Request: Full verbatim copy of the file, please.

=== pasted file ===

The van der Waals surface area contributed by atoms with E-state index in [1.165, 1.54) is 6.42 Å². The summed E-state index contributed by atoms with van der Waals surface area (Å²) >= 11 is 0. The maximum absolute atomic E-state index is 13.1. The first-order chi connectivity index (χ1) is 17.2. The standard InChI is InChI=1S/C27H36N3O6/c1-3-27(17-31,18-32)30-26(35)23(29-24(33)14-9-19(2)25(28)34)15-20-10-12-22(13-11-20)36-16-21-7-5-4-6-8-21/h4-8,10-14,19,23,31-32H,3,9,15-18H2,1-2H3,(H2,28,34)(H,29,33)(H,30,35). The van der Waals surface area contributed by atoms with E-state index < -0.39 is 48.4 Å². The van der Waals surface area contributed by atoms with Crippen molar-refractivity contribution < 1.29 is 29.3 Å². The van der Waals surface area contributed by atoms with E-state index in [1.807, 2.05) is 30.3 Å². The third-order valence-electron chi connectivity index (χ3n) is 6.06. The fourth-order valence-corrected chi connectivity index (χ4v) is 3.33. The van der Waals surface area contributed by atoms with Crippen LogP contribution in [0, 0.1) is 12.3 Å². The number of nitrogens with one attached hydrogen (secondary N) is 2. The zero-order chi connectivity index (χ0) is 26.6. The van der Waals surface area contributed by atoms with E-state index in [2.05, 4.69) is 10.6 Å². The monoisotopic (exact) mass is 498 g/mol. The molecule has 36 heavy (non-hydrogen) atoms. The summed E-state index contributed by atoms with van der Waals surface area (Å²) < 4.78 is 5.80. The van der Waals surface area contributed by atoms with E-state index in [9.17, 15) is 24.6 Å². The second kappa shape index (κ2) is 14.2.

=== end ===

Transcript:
The van der Waals surface area contributed by atoms with E-state index in [1.165, 1.54) is 6.42 Å². The summed E-state index contributed by atoms with van der Waals surface area (Å²) >= 11 is 0. The maximum absolute atomic E-state index is 13.1. The first-order chi connectivity index (χ1) is 17.2. The standard InChI is InChI=1S/C27H36N3O6/c1-3-27(17-31,18-32)30-26(35)23(29-24(33)14-9-19(2)25(28)34)15-20-10-12-22(13-11-20)36-16-21-7-5-4-6-8-21/h4-8,10-14,19,23,31-32H,3,9,15-18H2,1-2H3,(H2,28,34)(H,29,33)(H,30,35). The van der Waals surface area contributed by atoms with E-state index < -0.39 is 48.4 Å². The van der Waals surface area contributed by atoms with Crippen molar-refractivity contribution < 1.29 is 29.3 Å². The van der Waals surface area contributed by atoms with E-state index in [1.807, 2.05) is 30.3 Å². The third-order valence-electron chi connectivity index (χ3n) is 6.06. The fourth-order valence-corrected chi connectivity index (χ4v) is 3.33. The van der Waals surface area contributed by atoms with Crippen LogP contribution in [0, 0.1) is 12.3 Å². The number of nitrogens with one attached hydrogen (secondary N) is 2. The zero-order chi connectivity index (χ0) is 26.6. The van der Waals surface area contributed by atoms with E-state index in [2.05, 4.69) is 10.6 Å². The monoisotopic (exact) mass is 498 g/mol. The molecule has 36 heavy (non-hydrogen) atoms. The summed E-state index contributed by atoms with van der Waals surface area (Å²) < 4.78 is 5.80. The van der Waals surface area contributed by atoms with E-state index in [9.17, 15) is 24.6 Å². The second kappa shape index (κ2) is 14.2.